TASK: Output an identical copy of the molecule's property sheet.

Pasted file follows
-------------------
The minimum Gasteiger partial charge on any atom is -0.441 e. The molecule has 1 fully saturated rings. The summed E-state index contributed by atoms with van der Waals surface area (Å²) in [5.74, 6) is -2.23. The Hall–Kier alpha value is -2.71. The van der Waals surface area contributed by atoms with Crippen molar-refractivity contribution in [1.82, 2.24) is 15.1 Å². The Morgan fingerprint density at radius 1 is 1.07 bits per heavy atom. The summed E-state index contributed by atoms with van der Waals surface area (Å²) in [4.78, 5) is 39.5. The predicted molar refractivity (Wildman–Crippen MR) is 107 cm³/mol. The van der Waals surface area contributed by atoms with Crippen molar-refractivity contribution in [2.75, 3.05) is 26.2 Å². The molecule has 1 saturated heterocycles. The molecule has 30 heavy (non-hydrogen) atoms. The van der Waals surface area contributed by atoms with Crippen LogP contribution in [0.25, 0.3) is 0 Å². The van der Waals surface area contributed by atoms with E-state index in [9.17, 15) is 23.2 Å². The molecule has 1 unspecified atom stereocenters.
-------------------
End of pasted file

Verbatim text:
The minimum Gasteiger partial charge on any atom is -0.441 e. The molecule has 1 fully saturated rings. The summed E-state index contributed by atoms with van der Waals surface area (Å²) in [5.74, 6) is -2.23. The Hall–Kier alpha value is -2.71. The van der Waals surface area contributed by atoms with Crippen molar-refractivity contribution in [1.82, 2.24) is 15.1 Å². The Morgan fingerprint density at radius 1 is 1.07 bits per heavy atom. The summed E-state index contributed by atoms with van der Waals surface area (Å²) in [4.78, 5) is 39.5. The predicted molar refractivity (Wildman–Crippen MR) is 107 cm³/mol. The van der Waals surface area contributed by atoms with Crippen molar-refractivity contribution in [2.75, 3.05) is 26.2 Å². The molecule has 1 saturated heterocycles. The molecule has 30 heavy (non-hydrogen) atoms. The van der Waals surface area contributed by atoms with Crippen LogP contribution in [0.25, 0.3) is 0 Å². The van der Waals surface area contributed by atoms with E-state index in [9.17, 15) is 23.2 Å². The molecule has 1 unspecified atom stereocenters.